A type of honey from New Zealand may be able to beat back bacteria, a new study found.
If proven effective, the honey could potentially be used to lower the risk for infections among people using medical devices like catheters. Manuka honey has been used for centuries as a natural remedy, and has been shown in the past to have antibacterial and anti-inflammation effects. Researchers looked at whether the honey could prevent bacteria from building up on surfaces, too. Medical devices that go inside a person can develop biofilms—a layer of bacteria that can attach to surfaces. The problem is that these biofilms can become infection reservoirs, causing health complications. To assess Manuka honey’s potential to lower this risk, the researchers tested its effect on two types of bacteria commonly known to cause UTIs from catheter use:Escherichia coli (E.coli) and Proteus mirabilis. The researchers diluted the honey to different levels and tested its ability to combat bacterial buildup on plastic plates in a laboratory. They found that the honey inhibited the bacteria’s ability to develop into a biofilm, even at the lowest concentration levels. Another bonus for honey, according to the researchers, is that so far, studies suggest bacteria does not develop a resistance to honey. (Time)
Uber for two wheels
In this day and age, if you need someone to give you a ride, use an app called Uber. There’s an Uber for phone repair and someone comes to fix it. Handyman? App. Food? App. Bicycle repair… now there’s an Uber-like app for that, called Velotooler (vello-tooler). Currently in beta testing, Velotooler, connects bike riders with independent bike mechanics. After a consumer requests a mechanic for a specific task, the job goes out to nearby participating mechanics, who can choose whether to accept the job. (Velotooler)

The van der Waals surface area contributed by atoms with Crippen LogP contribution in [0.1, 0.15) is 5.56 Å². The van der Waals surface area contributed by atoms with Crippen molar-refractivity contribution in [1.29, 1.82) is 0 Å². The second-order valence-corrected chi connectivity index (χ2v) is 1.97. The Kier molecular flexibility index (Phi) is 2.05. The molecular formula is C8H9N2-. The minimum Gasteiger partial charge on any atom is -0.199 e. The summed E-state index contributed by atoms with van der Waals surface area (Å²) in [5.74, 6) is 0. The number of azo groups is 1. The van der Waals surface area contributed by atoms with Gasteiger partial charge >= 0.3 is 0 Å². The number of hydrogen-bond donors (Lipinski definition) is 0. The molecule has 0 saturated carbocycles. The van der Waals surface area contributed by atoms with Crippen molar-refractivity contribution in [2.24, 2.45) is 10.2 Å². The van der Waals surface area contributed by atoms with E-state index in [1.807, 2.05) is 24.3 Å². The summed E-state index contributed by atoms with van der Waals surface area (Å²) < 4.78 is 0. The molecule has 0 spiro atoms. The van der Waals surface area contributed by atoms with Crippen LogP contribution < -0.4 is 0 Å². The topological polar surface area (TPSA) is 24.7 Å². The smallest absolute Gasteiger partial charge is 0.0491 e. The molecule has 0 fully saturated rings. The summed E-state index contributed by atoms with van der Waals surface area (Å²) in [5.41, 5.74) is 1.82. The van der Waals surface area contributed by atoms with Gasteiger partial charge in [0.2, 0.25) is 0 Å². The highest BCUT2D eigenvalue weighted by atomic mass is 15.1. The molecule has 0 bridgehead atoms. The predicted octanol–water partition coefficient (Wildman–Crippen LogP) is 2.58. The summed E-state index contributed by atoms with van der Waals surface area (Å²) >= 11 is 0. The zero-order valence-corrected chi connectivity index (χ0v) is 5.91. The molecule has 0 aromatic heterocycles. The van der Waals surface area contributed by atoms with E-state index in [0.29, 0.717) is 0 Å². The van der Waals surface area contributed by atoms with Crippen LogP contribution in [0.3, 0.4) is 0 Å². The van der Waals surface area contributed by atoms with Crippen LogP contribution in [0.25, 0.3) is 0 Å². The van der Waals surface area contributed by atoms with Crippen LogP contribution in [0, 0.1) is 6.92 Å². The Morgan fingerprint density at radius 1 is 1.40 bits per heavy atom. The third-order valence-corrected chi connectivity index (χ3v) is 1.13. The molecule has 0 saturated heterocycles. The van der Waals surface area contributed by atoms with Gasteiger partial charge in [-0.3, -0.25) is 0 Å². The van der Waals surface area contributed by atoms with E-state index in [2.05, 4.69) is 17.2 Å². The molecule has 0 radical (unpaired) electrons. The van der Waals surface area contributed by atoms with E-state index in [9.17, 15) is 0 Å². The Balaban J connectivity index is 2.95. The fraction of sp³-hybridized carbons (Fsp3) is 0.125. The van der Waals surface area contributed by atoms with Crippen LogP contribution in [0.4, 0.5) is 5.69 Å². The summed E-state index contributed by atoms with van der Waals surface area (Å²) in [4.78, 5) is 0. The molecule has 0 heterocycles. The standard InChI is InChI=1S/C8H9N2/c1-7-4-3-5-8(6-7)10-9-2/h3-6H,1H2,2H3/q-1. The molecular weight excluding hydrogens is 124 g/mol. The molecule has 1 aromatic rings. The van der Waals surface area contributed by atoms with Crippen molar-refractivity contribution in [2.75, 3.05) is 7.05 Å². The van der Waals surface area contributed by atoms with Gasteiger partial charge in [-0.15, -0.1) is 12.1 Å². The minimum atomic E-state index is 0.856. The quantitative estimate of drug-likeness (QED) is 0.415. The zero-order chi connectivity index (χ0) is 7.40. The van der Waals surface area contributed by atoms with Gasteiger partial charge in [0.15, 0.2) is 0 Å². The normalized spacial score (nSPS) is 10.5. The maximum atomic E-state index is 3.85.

Moonwalk Across Europe
Travis DeRose says seeing an old video of Michael Jackson performing the Moonwalk gave him an idea. So this year DeRose spent a few months on a two-month long trip to Europe. DeRose and his friends visited 13 countries, saw 22 cities, and rode 21 trains… while making sure to moonwalk along the way. (CNN)
It takes more training time to become a barber than a police officer
In North Carolina, California, New Mexico and New York, you can get a badge hundreds of hours sooner than you can use a pair of barber shears. And it’s not just barbering, either. Many trade jobs require more hours of training time to get a license than it takes to get a police badge. Police departments can choose to go beyond their state’s minimum training requirements – and many do. In
- North Carolina, it takes 1,528 hours to become a licensed barber . The state’s minimum police training requirement is 620 hours . (Charlotte-Mecklenburg police require another 278 hours of training.)
- To earn a badge in California, you’ll need at least 664 hours of academy training. (The state then requires at least 14 weeks of field training.) If you want to be a licensed cosmetologist, you’ll need more than that: 1,600 hours .
- Florida’s minimum training requirement for officers is 770 hours, but the training required to be an interior designer is much longer. Those who complete a 5-year interior design program still need to get 1,760 hours of experience before they can get a license. Those who complete a 2-year interior design program need 7,040 hours of experience.
- It takes at least 900 hours to become an officer in Massachusetts. To be a licensed refrigeration technician, the state requires 1,000 hours of training if you have less than 4,000 hours of apprenticeship experience. (But we’re not talking about the guy who comes to fix your fridge at home; we’re talking about technicians who work on 10-ton refrigeration equipment.)